Forget the suped-up floodlights and slick hardware of cameras past. For this review, we’re unboxing Ring Indoor, the neat little camera from Amazon-owned1 security powerhouse Ring that promises both top-notch security coverage and simple, no-fuss functionality.
We got our hands on this little treasure recently, and – we won’t lie – we’re smitten. It’s so compact, yet so well-equipped with all the powerful features we know and love about Ring’s cameras – infrared night vision, two-way talk, 1080p HD video, and motion-activated alerts.
This camera can fit almost anywhere in your home, and it can be controlled from pretty much anywhere in the world using your smartphone, tablet, or PC.
Indeed, Ring Indoor is small – less than 3 inches tall, not including the stand – but what it lacks in stature, we think it more than makes up for in performance.
That said, we did find a few bugs in this cute little gadget of ours. No deal-breakers, but we always share the good and the bad in our reviews. So read on for our full experience!
Open box, lift camera out, plug in. There’s not much more to it than that when you’re dealing with Ring Indoor. We’re folks who like simplicity, so this is a welcome sight right off the bat: Easy, breezy installation.
Pro Tip: Ring Indoor is a plug-in camera and does not have a battery. It connects via a 6.5-foot power cord, so when you’re choosing where to place your camera, make sure it’s close enough to reach a wall outlet.
We powered it on, scanned the camera’s QR code in the app, and followed the prompts, which included waiting a few minutes for the firmware to update, then syncing the camera to our smartphones. The whole thing took all of 10 minutes, most of which was spent deciding where we would place the camera.
Now, it was time to see how this thing would perform in real-life situations.
Since we planned to start off with the camera on a surface and not mounted to a wall, we didn’t need the mounting plate and hardware included in the box. But we did store it in case we ever do!
From there, we tilted the camera a bit forward from its attached stand, and set it down on an upper level of our bookshelf.
FYI: If you want to attach the camera to your wall, simply unscrew it from the stand and use the included screws, anchors, and instructions to mount it. This is super helpful for folks with limited counter or shelf space.
When our camera finished updating and syncing with our app, we started exploring all the notification and privacy settings to see how to best customize the camera to our needs. We think you’ll really appreciate all of the possibilities here.
In the Ring app, we had some serious control at our fingertips. Under motion settings, we could adjust the type of motion we wanted to be alerted to, as well as what time of day to receive the alerts. And, if we wanted the camera’s motion sensor to avoid certain areas, we could enable that, too, by adjusting “Motion Zones.”
As we continued testing our indoor camera, we noticed it was picking up motion from our front door and consequently sending us a flurry of unnecessary notifications. You see, we already have Ring’s flagship doorbell camera right outside that door, so we knew we definitely didn’t need more eyes on that area. So we pulled up the Ring app and changed the camera’s default motion zone to our own customized zone. That, thankfully, stopped the unnecessary notifications.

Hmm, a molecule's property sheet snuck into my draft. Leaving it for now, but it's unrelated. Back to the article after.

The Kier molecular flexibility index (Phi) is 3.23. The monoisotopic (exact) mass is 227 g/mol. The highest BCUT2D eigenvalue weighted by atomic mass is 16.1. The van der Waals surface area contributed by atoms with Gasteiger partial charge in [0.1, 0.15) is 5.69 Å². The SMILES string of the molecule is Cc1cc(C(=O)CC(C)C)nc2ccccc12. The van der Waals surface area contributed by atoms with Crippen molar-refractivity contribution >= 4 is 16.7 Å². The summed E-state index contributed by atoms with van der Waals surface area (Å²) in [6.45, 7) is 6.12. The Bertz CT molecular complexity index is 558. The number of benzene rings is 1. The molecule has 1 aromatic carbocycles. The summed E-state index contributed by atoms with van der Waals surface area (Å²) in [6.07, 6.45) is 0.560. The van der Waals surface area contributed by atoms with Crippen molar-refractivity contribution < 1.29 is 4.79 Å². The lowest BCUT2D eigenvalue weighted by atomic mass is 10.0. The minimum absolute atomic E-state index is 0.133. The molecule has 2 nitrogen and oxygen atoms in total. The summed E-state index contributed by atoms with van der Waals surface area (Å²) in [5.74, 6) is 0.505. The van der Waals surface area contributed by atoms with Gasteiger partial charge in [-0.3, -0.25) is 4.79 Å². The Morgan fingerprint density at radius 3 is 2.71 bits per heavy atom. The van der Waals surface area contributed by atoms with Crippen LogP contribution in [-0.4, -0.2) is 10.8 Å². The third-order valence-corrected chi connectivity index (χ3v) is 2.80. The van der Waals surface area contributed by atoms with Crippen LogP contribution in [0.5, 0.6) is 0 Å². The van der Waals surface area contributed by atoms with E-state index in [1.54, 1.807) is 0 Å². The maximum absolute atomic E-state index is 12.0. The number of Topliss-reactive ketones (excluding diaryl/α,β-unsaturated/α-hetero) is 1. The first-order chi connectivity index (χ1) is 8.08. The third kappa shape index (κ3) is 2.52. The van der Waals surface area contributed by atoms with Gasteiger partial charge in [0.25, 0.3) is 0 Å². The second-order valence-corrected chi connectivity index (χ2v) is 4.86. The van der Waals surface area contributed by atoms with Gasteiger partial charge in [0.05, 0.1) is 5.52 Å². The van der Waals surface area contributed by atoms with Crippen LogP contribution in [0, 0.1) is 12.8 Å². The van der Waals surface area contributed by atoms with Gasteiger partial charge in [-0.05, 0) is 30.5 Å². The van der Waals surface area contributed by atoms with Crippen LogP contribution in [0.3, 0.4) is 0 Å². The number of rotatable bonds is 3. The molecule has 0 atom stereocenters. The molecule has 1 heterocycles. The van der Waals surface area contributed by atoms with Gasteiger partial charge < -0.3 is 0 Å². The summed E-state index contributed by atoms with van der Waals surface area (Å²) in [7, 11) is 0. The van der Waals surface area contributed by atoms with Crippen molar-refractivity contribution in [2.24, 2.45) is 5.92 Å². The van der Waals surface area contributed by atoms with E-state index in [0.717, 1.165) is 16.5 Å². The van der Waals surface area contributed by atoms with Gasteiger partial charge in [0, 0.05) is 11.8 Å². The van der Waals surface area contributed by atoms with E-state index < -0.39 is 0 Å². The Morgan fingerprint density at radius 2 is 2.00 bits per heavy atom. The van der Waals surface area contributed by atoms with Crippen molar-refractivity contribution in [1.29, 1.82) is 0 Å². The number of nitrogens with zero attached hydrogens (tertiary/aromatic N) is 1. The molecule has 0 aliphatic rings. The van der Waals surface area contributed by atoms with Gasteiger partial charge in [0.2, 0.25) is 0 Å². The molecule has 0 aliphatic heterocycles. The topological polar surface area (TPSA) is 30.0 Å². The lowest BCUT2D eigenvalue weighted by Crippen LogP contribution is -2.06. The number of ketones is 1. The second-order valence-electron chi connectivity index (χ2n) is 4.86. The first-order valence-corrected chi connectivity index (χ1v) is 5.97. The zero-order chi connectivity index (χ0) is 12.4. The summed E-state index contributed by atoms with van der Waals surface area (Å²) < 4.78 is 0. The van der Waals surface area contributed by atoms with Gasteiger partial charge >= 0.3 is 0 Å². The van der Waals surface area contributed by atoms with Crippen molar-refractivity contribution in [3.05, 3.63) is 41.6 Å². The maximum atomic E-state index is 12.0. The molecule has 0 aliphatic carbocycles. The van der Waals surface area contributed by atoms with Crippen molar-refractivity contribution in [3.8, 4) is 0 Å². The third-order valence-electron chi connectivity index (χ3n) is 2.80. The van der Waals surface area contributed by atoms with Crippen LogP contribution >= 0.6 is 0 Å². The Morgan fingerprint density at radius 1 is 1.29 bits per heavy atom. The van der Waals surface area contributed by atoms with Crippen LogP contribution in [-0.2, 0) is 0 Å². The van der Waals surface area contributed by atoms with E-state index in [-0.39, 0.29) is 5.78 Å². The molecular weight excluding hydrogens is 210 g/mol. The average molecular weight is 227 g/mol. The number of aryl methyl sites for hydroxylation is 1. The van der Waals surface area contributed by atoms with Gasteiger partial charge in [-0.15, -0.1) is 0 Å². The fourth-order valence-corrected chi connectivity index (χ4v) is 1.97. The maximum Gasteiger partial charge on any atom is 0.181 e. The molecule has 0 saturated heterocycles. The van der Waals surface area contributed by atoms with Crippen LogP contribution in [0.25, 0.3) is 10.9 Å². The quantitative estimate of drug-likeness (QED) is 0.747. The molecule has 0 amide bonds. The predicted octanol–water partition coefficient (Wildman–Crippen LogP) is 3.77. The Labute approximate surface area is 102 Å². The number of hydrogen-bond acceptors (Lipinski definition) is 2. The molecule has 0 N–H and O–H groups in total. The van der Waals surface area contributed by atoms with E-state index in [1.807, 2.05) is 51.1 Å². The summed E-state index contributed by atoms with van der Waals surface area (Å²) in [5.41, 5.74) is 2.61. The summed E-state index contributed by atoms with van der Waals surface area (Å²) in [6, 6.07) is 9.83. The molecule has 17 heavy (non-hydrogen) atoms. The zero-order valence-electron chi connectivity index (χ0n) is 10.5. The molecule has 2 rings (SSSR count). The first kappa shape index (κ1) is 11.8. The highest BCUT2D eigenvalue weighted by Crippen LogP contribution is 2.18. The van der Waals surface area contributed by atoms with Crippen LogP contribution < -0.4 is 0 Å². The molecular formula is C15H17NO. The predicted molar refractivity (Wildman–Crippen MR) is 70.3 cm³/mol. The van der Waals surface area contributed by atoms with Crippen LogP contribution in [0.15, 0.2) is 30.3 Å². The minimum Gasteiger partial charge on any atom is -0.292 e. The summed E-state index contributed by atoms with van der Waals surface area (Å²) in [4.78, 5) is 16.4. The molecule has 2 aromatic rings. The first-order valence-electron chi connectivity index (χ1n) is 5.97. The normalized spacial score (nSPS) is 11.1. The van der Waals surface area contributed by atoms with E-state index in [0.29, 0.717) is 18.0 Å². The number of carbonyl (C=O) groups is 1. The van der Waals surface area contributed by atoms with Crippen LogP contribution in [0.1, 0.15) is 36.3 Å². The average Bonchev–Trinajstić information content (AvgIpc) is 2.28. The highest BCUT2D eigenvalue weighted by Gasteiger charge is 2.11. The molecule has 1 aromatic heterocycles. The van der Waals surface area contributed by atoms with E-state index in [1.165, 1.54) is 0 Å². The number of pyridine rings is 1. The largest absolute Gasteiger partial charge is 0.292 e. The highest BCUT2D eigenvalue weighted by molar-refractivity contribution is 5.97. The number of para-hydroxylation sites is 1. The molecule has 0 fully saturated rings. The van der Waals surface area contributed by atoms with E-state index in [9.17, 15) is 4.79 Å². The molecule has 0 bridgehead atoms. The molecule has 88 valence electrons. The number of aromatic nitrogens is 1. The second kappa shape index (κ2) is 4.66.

Going further, we set up Motion Snooze to ensure we wouldn’t be awakened in the middle of the night by notifications.
Note: When Motion Snooze is on, you can still go back and view video from activity the camera picked up overnight. You just have to go into the app and look at the camera’s video history to see it.
Then, we honed in on a few “areas of interest” in our home that we wanted more eyes on. One of them, inevitably, is the path our puppy takes when he gets up in the middle of the night. Was he eating? Was he trying to escape? Was he having late-night heavy metal parties with his no-good puppy friends?
In our initial tests, we placed the camera in our living room so it would record areas we know our little bruiser would visit during those hours.
Then, we let our Indoor Cam handle the rest.
In the morning – after giving our puppy a firm talking-to about not climbing on the furniture – we moved the camera. This time, we zeroed in on a part of the house where our children regularly congregate – the office, in this case, to make sure our middle schoolers were getting their homework done.
A Note About Cameras and Kids: We used our camera to keep tabs on our preteen children while we adults left to run errands. Since they’re old enough to stay home by themselves for short periods, we felt comfortable using the camera for that purpose. But please, do not use this or any security camera as a substitute for a human babysitter.
As we ran our Ring camera through our series of tests and experiments, the freedom of movement this camera provides really won us over. It made the whole setup experience easy and fast, and we liked knowing we could use it to keep tabs on multiple areas in our home – or add on cameras for more 24/7 coverage if we chose.
That said, this camera is far from perfect. In typical Ring fashion, the communication between the camera and its cloud service was not always airtight. We encountered occasional (but thankfully short) delays in the two-way audio that made communicating difficult.
It’s not the first time we’ve seen this glitch in a security camera; indeed, almost all of the cameras we’ve reviewed have given us that dreaded audio lag.2 We’ve attributed it to our home Wi-Fi speed in the past, and this could very well be the culprit now. Either way, the delay was negligible.
Word of Caution: Ring Indoor has “indoor” in its name for a reason. It has no weather sealing and has not been approved for outdoor use. Using it outside might damage the camera, not to mention void the warranty. We strongly advise against it.